Busy-Lizzie


Latest posts by Busy-Lizzie

Share your produce recipes with us

Posted: Yesterday at 10:38

I always grow too many courgettes so here are a couple of courgette recipes.


Courgettes and mint soup. Fry an onion (don't burn it!) add chopped courgettes then cover with chicken stock, simmer until soft, add a handful of mint, simmer one minute, take off heat and when cooler liquidize it with a wand thingy mixer. Can be eaten hot or chilled with a swirl of cream. Freezes.


Ingredients


200g (7oz) grated courgette (no need to peel beforehand, and can be green or yellow courgettes)


150g (5oz) caster sugar


1 egg


125ml (4 fl oz) vegetable oil


200g (7oz) plain flour


1/2 teaspoon salt


1/2 teaspoon bicarb of soda


1/4 teaspoon baking powder


1 teaspoon ground cinnamon


2 teaspoons lemon zest (about 1 lemon's worth)


Method


Preheat oven to 160C, Gas mark 3. Grease a loaf tin.


 In one bowl mix together the courgette, sugar, egg and oil. In a separate bowl, sift together the flour, salt, bicarbonate of soda, baking powder and cinnamon. Add the lemon zest. Fold the flour mixture into the courgette mixture until just blended. This makes a quite runny mix. Pour into the prepared tin.


 Bake for 45 minutes until a knife inserted in the centre comes out clean. If its still a bit gooey in the middle, another 10 mins should do the trick.


 


Green blob??

Posted: Yesterday at 10:25

It doesn't look like any tomato disease. I would just wash it off, probably something that some insect, animal or bird has deposited.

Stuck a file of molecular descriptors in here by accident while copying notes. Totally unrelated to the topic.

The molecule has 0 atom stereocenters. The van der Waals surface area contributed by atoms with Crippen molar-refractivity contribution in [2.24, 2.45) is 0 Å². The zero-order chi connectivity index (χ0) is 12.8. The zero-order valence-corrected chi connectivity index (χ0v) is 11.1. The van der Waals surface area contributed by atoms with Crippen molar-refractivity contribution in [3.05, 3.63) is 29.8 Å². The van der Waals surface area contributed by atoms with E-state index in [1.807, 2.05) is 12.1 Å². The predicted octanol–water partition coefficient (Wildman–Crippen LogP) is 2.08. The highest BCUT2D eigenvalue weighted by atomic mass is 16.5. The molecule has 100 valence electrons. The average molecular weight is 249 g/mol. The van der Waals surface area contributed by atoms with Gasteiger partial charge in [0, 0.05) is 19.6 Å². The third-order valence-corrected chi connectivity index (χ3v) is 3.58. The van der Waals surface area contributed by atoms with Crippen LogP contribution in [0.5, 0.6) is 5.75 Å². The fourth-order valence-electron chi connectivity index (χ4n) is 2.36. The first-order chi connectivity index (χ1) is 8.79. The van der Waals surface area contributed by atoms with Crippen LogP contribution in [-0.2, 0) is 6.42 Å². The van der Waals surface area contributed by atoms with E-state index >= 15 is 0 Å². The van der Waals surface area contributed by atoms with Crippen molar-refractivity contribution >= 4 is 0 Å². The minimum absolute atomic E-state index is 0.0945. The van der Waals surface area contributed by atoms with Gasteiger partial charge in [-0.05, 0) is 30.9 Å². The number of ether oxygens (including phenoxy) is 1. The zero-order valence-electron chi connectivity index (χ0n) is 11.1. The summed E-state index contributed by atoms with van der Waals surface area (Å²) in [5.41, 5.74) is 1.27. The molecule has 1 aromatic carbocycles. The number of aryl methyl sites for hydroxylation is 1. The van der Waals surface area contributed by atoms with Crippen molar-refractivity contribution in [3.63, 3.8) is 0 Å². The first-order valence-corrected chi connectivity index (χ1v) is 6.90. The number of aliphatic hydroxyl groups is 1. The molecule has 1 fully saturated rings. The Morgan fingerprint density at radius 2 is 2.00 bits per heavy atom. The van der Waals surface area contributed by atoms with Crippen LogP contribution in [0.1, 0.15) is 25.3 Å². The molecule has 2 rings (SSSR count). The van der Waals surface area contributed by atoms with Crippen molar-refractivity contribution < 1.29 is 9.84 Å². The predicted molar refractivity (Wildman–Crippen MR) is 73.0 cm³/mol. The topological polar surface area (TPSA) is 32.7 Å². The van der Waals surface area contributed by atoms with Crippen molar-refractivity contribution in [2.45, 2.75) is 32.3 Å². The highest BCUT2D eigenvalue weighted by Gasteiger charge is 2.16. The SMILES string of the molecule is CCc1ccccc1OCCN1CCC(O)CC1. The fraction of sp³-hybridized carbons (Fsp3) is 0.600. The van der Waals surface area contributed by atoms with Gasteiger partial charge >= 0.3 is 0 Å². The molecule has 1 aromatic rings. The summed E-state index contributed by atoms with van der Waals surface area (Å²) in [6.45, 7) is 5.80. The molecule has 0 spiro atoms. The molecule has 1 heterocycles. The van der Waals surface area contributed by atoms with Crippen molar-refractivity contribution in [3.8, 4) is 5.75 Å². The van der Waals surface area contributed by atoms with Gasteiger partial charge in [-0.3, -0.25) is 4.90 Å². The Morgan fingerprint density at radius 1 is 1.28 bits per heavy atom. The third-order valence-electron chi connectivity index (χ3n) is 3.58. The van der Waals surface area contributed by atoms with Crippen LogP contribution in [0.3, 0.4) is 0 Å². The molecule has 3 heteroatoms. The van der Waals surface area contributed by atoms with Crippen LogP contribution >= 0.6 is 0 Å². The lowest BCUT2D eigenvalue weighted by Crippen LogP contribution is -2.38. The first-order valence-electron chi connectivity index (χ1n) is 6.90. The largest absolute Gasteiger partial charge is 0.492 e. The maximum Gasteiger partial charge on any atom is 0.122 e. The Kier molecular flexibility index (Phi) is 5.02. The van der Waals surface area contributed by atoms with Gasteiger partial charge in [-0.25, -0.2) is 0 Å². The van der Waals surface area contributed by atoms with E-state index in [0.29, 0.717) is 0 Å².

I thought the name of this site was taken from Gardener's World magazine.

Brown dieing patches in my hedge

Posted: Yesterday at 10:16

Could it be box? Looks rather like box blight.

Where in the world are you?

Posted: Yesterday at 10:15

Meant to say - thank you obelixx for finding the map.

Where in the world are you?

Posted: Yesterday at 10:14

Hello, I'm in SW France, Dordogne. Making an English style garden here with perennials and roses can be a challenge! Hot in summer, cold in winter. Limestone. I have joined a scheme like the NGS and have opened my garden to the public.

No flowers on my Cosmos !!

Posted: Yesterday at 10:03

Hello Dordogne Sue and welcome to the forum.


I, too, live in Dordogne. I often have trouble growing Cosmos, I thought it was because the summers are too hot and dry. But it gives me hope that you have had success with Cosmos Purity. This year I tried Antiquity, dismal failure. But I have 3 Sonata in the veg garden, they are healthy, but it should have been 20!

HELLO FORKERS! July Edition

Posted: Yesterday at 09:55

Morning all.


I actually enjoyed watching Monty making Pesto, never seen it done before, I normally buy jars of it. I have lots of basil.


My OH is a nice man. He does washing up, vacuuming and lawn mowing.


We went to a concert last night, a bass/baritone singing and piano. It was in a village church and surprisingly good. The chap had an amazing voice.

Last edited: 29 July 2016 09:55:59

My flowers ..

Posted: 28/07/2016 at 12:11

French chickens are often fed on maize, which makes them yellower and tastier.


A typical French garden is a lot of lawn with trees and shrubs dotted evenly in it, pots of pelargoniums around the house and an immaculately weeded veg patch with veg in straight lines. The grass here is never good fine quality as you can see in England, because of the weather.

HELLO FORKERS! July Edition

Posted: 28/07/2016 at 10:25

The service was quite moving, for the murdered priest and those and their families who have been killed by terrorists. Also it was nice to chat to French people who I haven't seen for a bit. They were very welcoming to us 5 Anglicans who went.


It's raining! But not very hard, I hope it does enough to water the garden.

My flowers ..

Posted: 28/07/2016 at 10:19

You should try French tea aym! Tastes of nothing. I love chicken, so versatile, the flavour is in the sauce!


Daisy, you are doing what I've been doing in SW France. I'm English and I've made an English garden full of roses and perennials, but it can be hard because the summers are hotter and dryer than England and the winters are colder.

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